Gospel Words for Gospel People
Butterfield makes clear that wholesale acceptance of sexual orientation language does Christians a disservice. I’ve spent hours mulling over the statement: “Sexual orientation fronts a category of personhood that privileges natural desires over redeemed ones” (107). Affirming these concepts upsets the truth of Christian identity, the truth of the gospel of grace.
One of the astounding strengths of Openness Unhindered is that Butterfield doesn’t stop at explaining the implications of the gospel; she applies it too. After affirming the personhood defined by God, she affirms the people loved by him: “If you are a child of God, washed in the blood of Christ, you should never again be defined by or reduced to an ‘orientation’ linked to a pattern of even persistent temptations” (108).
What’s at stake isn’t mere etymology—it’s the truth of the gospel. Blood-bought people belong to Christ, not to their sexuality, and we should treat them accordingly. Throughout Openness Unhindered, believers who fail to extend grace, shun those with homosexual desires, or refuse to see their own sin find a harsh critique. Judgment, fear, and self-righteousness are unbecoming of redeemed rebels. They breed strife where unity should be found. They aren’t the mark of gospel people. So what is, then? True community.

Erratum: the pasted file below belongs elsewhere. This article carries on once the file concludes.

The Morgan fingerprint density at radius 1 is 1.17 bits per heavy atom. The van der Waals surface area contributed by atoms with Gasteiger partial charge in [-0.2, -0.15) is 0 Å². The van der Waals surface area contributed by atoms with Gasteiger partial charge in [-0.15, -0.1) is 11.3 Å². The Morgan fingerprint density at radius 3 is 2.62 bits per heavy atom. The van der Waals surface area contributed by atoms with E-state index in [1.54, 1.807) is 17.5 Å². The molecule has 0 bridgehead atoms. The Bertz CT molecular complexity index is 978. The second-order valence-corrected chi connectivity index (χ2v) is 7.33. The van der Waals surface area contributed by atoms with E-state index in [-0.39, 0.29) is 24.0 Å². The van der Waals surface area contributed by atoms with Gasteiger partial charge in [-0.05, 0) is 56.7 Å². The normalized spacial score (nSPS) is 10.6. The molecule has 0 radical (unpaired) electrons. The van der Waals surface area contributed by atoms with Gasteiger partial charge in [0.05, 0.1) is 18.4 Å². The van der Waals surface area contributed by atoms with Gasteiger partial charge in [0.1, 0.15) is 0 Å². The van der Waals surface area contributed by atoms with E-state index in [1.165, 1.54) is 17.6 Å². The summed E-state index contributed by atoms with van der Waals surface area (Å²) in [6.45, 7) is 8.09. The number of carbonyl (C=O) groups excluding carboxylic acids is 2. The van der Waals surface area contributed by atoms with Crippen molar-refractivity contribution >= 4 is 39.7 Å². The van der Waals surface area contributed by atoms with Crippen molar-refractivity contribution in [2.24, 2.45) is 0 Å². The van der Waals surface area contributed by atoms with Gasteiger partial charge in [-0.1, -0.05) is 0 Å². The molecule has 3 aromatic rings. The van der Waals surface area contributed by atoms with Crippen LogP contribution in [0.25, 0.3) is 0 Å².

Butterfield’s final chapter is a short treatise on this topic. She portrays what it looks like to live in light of our true identity in Christ—to love each other fiercely and without compromise. “Christian love that is stronger than the lines that divide believers is the only response,” she contends. I hope her next book is an extended treatment of community.
More Than Answers
In Openness Unhindered, Butterfield sets out to equip and encourage those dealing with sexual temptation, guide unbelievers to Christ’s hand, and rouse believers blind to their own sin. If you come to the book seeking answers about one of today’s most controversial topics, you will certainly find some. But you’ll leave with more than answers.
You’ll leave with the hope of the gospel.